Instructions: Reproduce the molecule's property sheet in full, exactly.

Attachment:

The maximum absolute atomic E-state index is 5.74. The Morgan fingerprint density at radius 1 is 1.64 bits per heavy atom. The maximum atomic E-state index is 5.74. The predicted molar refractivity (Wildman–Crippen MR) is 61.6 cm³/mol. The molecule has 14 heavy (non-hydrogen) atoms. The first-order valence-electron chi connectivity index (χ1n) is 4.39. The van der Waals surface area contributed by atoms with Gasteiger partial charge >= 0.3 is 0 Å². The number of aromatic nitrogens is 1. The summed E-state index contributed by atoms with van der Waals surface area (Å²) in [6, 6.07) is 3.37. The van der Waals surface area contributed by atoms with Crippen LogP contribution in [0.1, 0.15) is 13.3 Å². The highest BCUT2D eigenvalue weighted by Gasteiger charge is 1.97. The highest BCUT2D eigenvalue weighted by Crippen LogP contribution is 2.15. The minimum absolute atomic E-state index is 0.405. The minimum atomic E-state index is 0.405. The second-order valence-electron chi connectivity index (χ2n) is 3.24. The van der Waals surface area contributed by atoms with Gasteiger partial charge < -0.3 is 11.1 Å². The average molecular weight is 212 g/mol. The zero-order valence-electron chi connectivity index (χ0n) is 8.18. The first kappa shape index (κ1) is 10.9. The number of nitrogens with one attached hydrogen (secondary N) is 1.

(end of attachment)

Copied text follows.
The maximum absolute atomic E-state index is 5.74. The Morgan fingerprint density at radius 1 is 1.64 bits per heavy atom. The maximum atomic E-state index is 5.74. The predicted molar refractivity (Wildman–Crippen MR) is 61.6 cm³/mol. The molecule has 14 heavy (non-hydrogen) atoms. The first-order valence-electron chi connectivity index (χ1n) is 4.39. The van der Waals surface area contributed by atoms with Gasteiger partial charge >= 0.3 is 0 Å². The number of aromatic nitrogens is 1. The summed E-state index contributed by atoms with van der Waals surface area (Å²) in [6, 6.07) is 3.37. The van der Waals surface area contributed by atoms with Crippen LogP contribution in [0.1, 0.15) is 13.3 Å². The highest BCUT2D eigenvalue weighted by Gasteiger charge is 1.97. The highest BCUT2D eigenvalue weighted by Crippen LogP contribution is 2.15. The minimum absolute atomic E-state index is 0.405. The minimum atomic E-state index is 0.405. The second-order valence-electron chi connectivity index (χ2n) is 3.24. The van der Waals surface area contributed by atoms with Gasteiger partial charge < -0.3 is 11.1 Å². The average molecular weight is 212 g/mol. The zero-order valence-electron chi connectivity index (χ0n) is 8.18. The first kappa shape index (κ1) is 10.9. The number of nitrogens with one attached hydrogen (secondary N) is 1.